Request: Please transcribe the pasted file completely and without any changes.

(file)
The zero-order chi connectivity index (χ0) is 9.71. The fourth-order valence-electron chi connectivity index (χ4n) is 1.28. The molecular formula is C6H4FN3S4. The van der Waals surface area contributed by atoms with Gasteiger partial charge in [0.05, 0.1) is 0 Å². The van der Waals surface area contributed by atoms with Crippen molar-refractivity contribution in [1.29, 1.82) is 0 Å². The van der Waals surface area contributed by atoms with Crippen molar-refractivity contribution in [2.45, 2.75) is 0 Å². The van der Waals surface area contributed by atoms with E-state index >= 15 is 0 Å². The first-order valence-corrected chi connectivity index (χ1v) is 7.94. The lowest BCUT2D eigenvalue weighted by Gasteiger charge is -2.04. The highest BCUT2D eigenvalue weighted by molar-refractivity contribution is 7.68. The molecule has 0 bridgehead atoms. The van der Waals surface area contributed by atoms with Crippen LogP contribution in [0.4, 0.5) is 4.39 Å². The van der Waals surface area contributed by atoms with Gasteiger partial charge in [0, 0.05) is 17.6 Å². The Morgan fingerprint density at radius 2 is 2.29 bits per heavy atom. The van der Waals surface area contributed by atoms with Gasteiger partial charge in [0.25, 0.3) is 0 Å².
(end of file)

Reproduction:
The zero-order chi connectivity index (χ0) is 9.71. The fourth-order valence-electron chi connectivity index (χ4n) is 1.28. The molecular formula is C6H4FN3S4. The van der Waals surface area contributed by atoms with Gasteiger partial charge in [0.05, 0.1) is 0 Å². The van der Waals surface area contributed by atoms with Crippen molar-refractivity contribution in [1.29, 1.82) is 0 Å². The van der Waals surface area contributed by atoms with Crippen molar-refractivity contribution in [2.45, 2.75) is 0 Å². The van der Waals surface area contributed by atoms with E-state index >= 15 is 0 Å². The first-order valence-corrected chi connectivity index (χ1v) is 7.94. The lowest BCUT2D eigenvalue weighted by Gasteiger charge is -2.04. The highest BCUT2D eigenvalue weighted by molar-refractivity contribution is 7.68. The molecule has 0 bridgehead atoms. The van der Waals surface area contributed by atoms with Crippen LogP contribution in [0.4, 0.5) is 4.39 Å². The van der Waals surface area contributed by atoms with Gasteiger partial charge in [0, 0.05) is 17.6 Å². The Morgan fingerprint density at radius 2 is 2.29 bits per heavy atom. The van der Waals surface area contributed by atoms with Gasteiger partial charge in [0.25, 0.3) is 0 Å².